We stopped for lunch in Shelburne. The is a fab little historic street, and a restaurant on the water.
We also stopped in at the Dory Boat Museum. A Dory is a smallish (15-20 ft) wooden boat that used to be used for fishing. They were oar-powered and could ocean go. With the invention of fiberglass and aluminum boats, Dory’s glory faded. There is apparently still folks that race them, and for a mere $16K/CAD you too can own one.
A bit of boat trivia: Dory’s are almost painted yellow on the inside, and outside with the rail a darker (often forest green color). The color combination was the easiest to see in low-light/foggy conditions.
We ended up seeing a few more lighthouses, but not as impressive in location nor stature as the one above. While we didn’t stop in Liverpool, I believe that might also be a nice town to spend a few hours.
We’ve still yet to see a moose, moose dropping or any signs that moose actual exist. Maybe they are a figment of animal planet?
Looks great so far. :)
Day 5--Lunenberg to Sheet Harbor, NS
We had a very fortuitous night at Lunenberg . Our camping spot (by the visitor’s center) was nestled a bit higher in elevation that the actual city, and therefore avoided the rain shower and temperature was perfect. However, the mosquitoes also appeared to think it was a dreamy spot. They didn’t swam or anything, but did provide us a few “love bites”. Lunenberg is absolutely quaint, and well worth any time spent here. It is home to the Bluenose II (reproduction sale ship), and 2-4 blocks of quaint shops. Very good eats also. We had Chowder and mussels dinner overlooking the bay. The chowder , although white in color, is very watery (vice thick) and therefore very plateable.
Lunenberg has somewhat of bankers hours. Would be better to arrive very early afternoon and spend a few hours meandering around. We arrived a bit tardy, and by the time we set up camp and set of to eat it was nearly 1800. As we departed at 0900, the town was still asleep.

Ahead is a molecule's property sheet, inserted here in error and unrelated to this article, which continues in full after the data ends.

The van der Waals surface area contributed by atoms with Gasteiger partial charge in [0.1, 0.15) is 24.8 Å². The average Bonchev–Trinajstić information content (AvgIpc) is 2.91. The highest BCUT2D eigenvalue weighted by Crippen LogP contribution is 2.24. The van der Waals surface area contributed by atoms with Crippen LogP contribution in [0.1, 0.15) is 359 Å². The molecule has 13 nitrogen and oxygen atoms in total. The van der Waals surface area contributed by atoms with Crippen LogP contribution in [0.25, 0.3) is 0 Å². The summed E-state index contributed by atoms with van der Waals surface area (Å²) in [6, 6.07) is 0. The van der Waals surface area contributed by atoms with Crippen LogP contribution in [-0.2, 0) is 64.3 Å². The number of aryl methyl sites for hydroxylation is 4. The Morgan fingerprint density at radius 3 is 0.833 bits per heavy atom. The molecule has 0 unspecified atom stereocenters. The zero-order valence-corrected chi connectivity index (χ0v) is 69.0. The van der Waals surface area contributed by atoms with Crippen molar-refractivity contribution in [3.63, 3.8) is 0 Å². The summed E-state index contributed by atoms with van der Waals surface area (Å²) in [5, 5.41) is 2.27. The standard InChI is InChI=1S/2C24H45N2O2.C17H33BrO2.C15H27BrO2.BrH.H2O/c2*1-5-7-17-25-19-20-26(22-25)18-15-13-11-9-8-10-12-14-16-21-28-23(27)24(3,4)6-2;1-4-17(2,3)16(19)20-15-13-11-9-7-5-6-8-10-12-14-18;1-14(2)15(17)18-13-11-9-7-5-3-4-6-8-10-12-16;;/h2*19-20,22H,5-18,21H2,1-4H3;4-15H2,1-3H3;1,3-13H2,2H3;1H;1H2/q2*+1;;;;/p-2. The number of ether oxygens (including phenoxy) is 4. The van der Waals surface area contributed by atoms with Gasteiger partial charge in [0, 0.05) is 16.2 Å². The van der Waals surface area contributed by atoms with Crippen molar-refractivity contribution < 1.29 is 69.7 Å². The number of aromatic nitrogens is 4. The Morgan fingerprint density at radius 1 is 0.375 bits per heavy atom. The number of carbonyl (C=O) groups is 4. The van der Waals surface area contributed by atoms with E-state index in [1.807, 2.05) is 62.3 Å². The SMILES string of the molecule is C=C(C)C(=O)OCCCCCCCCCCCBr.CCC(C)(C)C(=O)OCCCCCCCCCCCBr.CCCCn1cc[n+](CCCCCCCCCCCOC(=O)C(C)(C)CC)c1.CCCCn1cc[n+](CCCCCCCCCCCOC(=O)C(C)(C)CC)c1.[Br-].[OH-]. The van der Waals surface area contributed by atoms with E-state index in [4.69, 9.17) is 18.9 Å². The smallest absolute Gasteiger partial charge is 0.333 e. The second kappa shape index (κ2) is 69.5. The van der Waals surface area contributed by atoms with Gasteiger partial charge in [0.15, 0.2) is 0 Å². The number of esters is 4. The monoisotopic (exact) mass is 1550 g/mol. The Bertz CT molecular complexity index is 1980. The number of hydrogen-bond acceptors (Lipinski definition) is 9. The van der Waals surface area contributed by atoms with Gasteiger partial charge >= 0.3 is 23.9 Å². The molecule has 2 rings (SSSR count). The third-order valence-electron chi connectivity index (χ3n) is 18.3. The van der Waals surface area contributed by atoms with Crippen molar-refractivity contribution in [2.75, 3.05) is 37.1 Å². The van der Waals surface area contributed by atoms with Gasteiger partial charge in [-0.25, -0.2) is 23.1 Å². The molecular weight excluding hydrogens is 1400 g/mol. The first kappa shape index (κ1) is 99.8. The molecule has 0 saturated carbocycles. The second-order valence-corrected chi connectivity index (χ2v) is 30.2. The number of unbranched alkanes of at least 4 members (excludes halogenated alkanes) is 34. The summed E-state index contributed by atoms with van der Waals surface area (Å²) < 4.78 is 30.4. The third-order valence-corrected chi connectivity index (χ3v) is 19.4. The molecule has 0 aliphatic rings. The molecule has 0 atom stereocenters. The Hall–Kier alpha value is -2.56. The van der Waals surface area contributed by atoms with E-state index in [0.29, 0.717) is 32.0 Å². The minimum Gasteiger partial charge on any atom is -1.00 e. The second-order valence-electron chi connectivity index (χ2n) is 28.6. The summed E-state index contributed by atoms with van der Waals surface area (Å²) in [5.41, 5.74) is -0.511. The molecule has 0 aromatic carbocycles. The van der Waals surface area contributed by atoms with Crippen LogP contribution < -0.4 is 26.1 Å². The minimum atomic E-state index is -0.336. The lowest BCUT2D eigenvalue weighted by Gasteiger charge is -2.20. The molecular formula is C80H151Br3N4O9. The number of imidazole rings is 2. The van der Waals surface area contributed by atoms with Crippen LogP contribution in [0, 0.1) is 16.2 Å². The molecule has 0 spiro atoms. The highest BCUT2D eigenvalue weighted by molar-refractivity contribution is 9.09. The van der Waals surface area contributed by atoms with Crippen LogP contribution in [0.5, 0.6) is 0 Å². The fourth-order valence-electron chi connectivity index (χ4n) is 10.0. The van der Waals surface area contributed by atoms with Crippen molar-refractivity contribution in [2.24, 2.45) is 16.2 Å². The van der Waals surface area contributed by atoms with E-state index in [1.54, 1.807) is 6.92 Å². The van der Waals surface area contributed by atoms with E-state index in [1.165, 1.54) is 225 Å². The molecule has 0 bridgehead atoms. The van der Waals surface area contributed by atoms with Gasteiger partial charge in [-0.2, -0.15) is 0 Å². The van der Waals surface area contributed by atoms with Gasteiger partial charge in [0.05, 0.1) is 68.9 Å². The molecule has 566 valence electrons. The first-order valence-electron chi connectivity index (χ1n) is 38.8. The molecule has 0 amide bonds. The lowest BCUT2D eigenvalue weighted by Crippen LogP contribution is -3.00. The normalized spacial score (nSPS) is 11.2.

I didn’t realize that Mahone Bay was only 20 mins out of Lunenberg. We stopped for Breakfast, and again you would not be disappointed to spend a night here either.
I never thought I would have to say that a trip this long would be behind schedule—but we are a bit behind schedule; we had to chose to either stay in Halifax and then take the highway into Sydney or forgo Halifax and continue on our merry little way via the coastline. As we approached the bain of civilization though, it became crystal clear that Halifax was not going to be our thing this trip. Since we had already been there once, and Trans-lab trip next year will surely need a bit of civilization, we chose to option b.
So we have finished up the Evangeline and Lighthouse By-ways tours. We are now in the middle of the Marine By-Way. The Marine by-way is not nearly as scenic as the Evangeline or Lighthouse, but Marine is much faster (typical speed is 80-90KPH) and curvier. We’ll finish up the Marine By-way tomorrow.
We did pass a man riding a 1855 replica peddle bike along RT333. The bike has no gears, and currently he presses his shoe against the rear tire to brake. After passing him, we decided to find a spot to wait for him to catch us for a photo op. He was the most interesting man, and turns out made the bike from a few photos he saw. He apparently rides the bike 20KM per day, and intends to ride the Cabot trail in the fall with the bike!
Perhaps the most disappointing part of the day was Peggy’s Cove. Touted as the “must do”, it appeared to be no more than a few ramshackled establishments and a nice lighthouse. However, of all the towns on the water and all the lighthouses to date, Peggy’s Cove didn’t even rate high enough for us to take helmets off to walk around. Hindsight, it more of tourist trap than a town of presence.
More boat triva: Back in the late 1600s, paint was very expensive due to high taxes. However, the paint used for boating not taxed. Therefore, it was a common practice to overbuy your boat paint, and paint your house to save some $$. Because of the this, many Captains houses ended up matching their boats, in wild, high-intensity colors.
Tonight, we again camped literally right on the Salmon river. No bugs to speak of. The campground originated in 1885 as a Sulfurite pulp facility.
The weather was perfect all day—partly sunny high 60s to 80s.